"America Can No Longer Afford to Be the World's Policeman."
It's a choice. The other objection, of course, is that the last decade of war has drained not only Americans' emotional reserves but their country's treasury, giving America little choice but to retrench. Recognizing the "limits of our power" has been one of the resurgent themes of the post-Bush years. But where has it left the country? Leading from behind -- an absurd notion that itself must be left behind. After all, neither France, whose presidents have led on both Libya and Syria, nor the U.N. Security Council can solve the thorny problems we now face. As Reagan put it, "Leadership is a great burden. We grow weary of it at times.... But if we are not to shoulder the burdens of leadership in the free world, then who will?"
The truth is the United States spends remarkably little on defense. The Pentagon's budget now represents about 4 percent of GDP, close to the lowest proportion in modern history. It is eminently affordable. Yet the country is on track to cut more than $1 trillion in military spending over the next decade. The lion's share of spending is not on operations or weapons systems, as some believe; nearly 50 percent of spending goes to veterans' benefits and uniformed and civilian personnel. So what can be cut? A better question is: What would America like to stop doing?
If the country chooses to subcontract the Pacific to China, it can begin to slash the Navy. If it decides that neither lift nor air power is key to fighting in Afghanistan or farther-flung reaches of the globe, then who needs the Air Force? And if, as then-Defense Secretary Robert Gates suggested, the United States never fights another land war in Asia, then why have much of an Army?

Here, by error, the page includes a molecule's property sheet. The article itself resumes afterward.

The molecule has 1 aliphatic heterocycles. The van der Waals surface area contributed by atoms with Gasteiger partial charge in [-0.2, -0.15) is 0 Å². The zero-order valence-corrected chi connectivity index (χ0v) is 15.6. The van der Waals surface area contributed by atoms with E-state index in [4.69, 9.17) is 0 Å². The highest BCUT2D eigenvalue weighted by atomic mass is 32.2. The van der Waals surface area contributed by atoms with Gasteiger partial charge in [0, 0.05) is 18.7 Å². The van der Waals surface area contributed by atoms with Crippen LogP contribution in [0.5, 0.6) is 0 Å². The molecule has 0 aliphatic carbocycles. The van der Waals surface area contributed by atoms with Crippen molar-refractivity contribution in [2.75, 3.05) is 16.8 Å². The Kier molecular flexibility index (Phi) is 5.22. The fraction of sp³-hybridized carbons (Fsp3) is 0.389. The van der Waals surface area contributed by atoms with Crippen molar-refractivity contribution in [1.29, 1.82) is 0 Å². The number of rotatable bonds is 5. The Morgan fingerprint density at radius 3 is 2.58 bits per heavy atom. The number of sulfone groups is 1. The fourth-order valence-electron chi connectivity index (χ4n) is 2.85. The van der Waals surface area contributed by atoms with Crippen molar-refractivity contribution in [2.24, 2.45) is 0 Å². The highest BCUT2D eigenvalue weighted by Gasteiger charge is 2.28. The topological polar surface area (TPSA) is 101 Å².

Americans have benefited tremendously from their involvement abroad. The United States has produced a broader peace at a decreasing cost to the country. Think of it this way: In the first 50 years of the 20th century, more than half a million Americans died in two world wars. In the second 50 years, the number was 95,000 because of the Korean War and the Vietnam War. And after Vietnam? Not even 1,000. In the two wars of the 21st century, Iraq and Afghanistan, Americans have lost just over 6,500 service members. Continental war in Europe is today almost inconceivable. Eastern Europe is free. Trade has skyrocketed because of, among other things, peace on the high seas -- largely due to the U.S. Navy.
The United States has a powerhouse economy and military might second to none for the moment. Both are at risk because of untrammeled debt and entitlement spending -- not defense expenditures. The country can choose to usher out the era of American power, but it will be a choice. And it will be a choice that is not easily undone. There will simply not be enough money to rebuild the military if it's allowed to decay.
Republicans are still deciding where they stand on the question. Among those who understand budgets, few believe military expenditures are contributing to America's economic woes. But far too many don't understand and haven't troubled themselves to do so. Are there savings around the margins? Of course. Senator Coburn is right when he says the Army doesn't need its own brand of beef jerky. But sustained and serious savings can only come from genuine cuts to the muscle of U.S. military might. Honest libertarians like those at the Cato Institute admit freely that they wish to cut defense in order to constrain U.S. foreign policy. Others hide behind the budget to cover their isolationist impulse. But the vast mass simply doesn't know. It's time for the Republican Party to remind the country what it gets for the money it spends and what it will mean for the country when it stops.
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